No More Mr. Nice Mom – by Gigi Vorgan

Gigi Vorgan

My best friend’s daughter was about to finish her senior year in high school, but she’d had senioritis since 11th grade. She used to have stellar grades, star in all the school plays, and lead the student council to new heights. She was the darling of the dean’s eye. Her parents thought it was worth it – scrimp a little here and there to put her in the finest private schools and keep her away from the “elements” that might distract her and send her life whirling out of control.

What they didn’t expect was him. He was nice enough at first – very Eddie Haskel. Can I help you with those groceries, Mrs. X? Mmm, sure smells like you’re cooking something good… Everything but the dreaded “I can see where Carly gets her good looks.” But Carly’s grades started dropping. She didn’t have any homework that night (again) and could Dylan please come over? Oh, she and Dylan were just going to stay home and play with her little sister and watch movies while my friends went out — usually with us.

They couldn’t help rejoicing over the fact that she was so happy with Dylan. Happier than she had ever been. No more constant stress about the weekend and who was doing what with whom, who she was going to hang out with, whose house she was sleeping at, what she would wear, and all that craziness – it just ended. There was only Dylan and things settled down. But her grades? They kept sinking like cement boots. And that could affect her college acceptance. Was it drugs? I finally asked my friend. Was Carly sitting around smoking pot with Dylan and losing all motivation to study? Then my husband and I had to hear them worry about it adnauseum. We suggested they drug test Carly and put their fears to rest.

The first time they drug tested her and it came out positive for pot she had a million excuses – she’d just tried it once, it wasn’t hers, she couldn’t sleep, she had terrible menstrual cramps, migraine headaches, you name it. Her mother didn’t know what to do and gave her another chance. The second time they drug tested her it came out positive again and the excuses were the same. It wasn’t hers, she’d had horrible cramps, sleepless nights, migraines, the whole shebang. She was so convincing, her mom made an appointment for her to see the doctor.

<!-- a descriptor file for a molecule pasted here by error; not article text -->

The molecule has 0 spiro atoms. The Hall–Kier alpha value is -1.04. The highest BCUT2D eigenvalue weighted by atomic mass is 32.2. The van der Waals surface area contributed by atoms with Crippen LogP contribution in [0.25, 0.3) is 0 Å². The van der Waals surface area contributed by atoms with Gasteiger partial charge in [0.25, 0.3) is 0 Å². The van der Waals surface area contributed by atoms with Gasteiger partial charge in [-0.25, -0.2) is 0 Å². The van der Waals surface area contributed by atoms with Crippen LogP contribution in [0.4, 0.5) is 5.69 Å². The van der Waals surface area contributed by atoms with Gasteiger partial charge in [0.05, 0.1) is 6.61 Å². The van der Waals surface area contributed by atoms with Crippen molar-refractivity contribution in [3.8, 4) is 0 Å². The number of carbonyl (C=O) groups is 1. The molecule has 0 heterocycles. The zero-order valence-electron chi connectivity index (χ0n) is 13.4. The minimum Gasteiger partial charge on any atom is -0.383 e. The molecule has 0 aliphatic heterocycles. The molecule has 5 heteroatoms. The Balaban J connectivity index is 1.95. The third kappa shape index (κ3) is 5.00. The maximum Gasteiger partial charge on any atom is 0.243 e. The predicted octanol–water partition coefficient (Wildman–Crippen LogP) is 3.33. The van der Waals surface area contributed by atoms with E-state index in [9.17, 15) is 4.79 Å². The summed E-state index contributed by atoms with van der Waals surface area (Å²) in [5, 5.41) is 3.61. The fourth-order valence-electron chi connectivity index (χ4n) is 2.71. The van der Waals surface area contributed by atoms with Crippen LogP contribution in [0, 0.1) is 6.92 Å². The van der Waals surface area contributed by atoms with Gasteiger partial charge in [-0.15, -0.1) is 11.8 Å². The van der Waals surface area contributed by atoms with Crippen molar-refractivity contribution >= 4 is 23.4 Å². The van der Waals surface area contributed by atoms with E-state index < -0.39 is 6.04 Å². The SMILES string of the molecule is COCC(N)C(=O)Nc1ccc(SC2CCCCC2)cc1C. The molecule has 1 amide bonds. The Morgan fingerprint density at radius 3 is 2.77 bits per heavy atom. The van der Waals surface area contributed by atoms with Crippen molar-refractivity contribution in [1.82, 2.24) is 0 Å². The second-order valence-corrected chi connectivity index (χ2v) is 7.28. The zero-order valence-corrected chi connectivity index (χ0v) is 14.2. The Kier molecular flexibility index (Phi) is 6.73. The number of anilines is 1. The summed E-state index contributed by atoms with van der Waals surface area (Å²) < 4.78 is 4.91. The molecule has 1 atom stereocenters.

Nobody thought to talk to the boyfriend about it. Sure, Carly was getting ready to go away to college and Dylan was staying put. But the idea that he might be helping to sabotage her chances to go never occurred to my friends until I finally brought it up. And I got a hell-storm for that one. He’s the only steady thing in her life! (Yeah, steady supplier) He’s her best friend! (Who should be in re-hab) Without him she’d be hanging out with those wild girls! (The one’s getting A’s and B’s.)

Carly never made it off to college. She stayed home to be with Dylan and took a few classes at the local junior college before dropping out and getting a job. Dylan ran off with someone else and most of Carly’s friends from school were away at universities. It was pretty sad.

I have my own children and certainly my own problems, I just hope that if I ever have to walk down the same road as those friends, I have the sense to listen to my heart and the advice of those who love me, and take some real action.

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About Dr. Gary Small

Psychiatrist Neuroscientist Author
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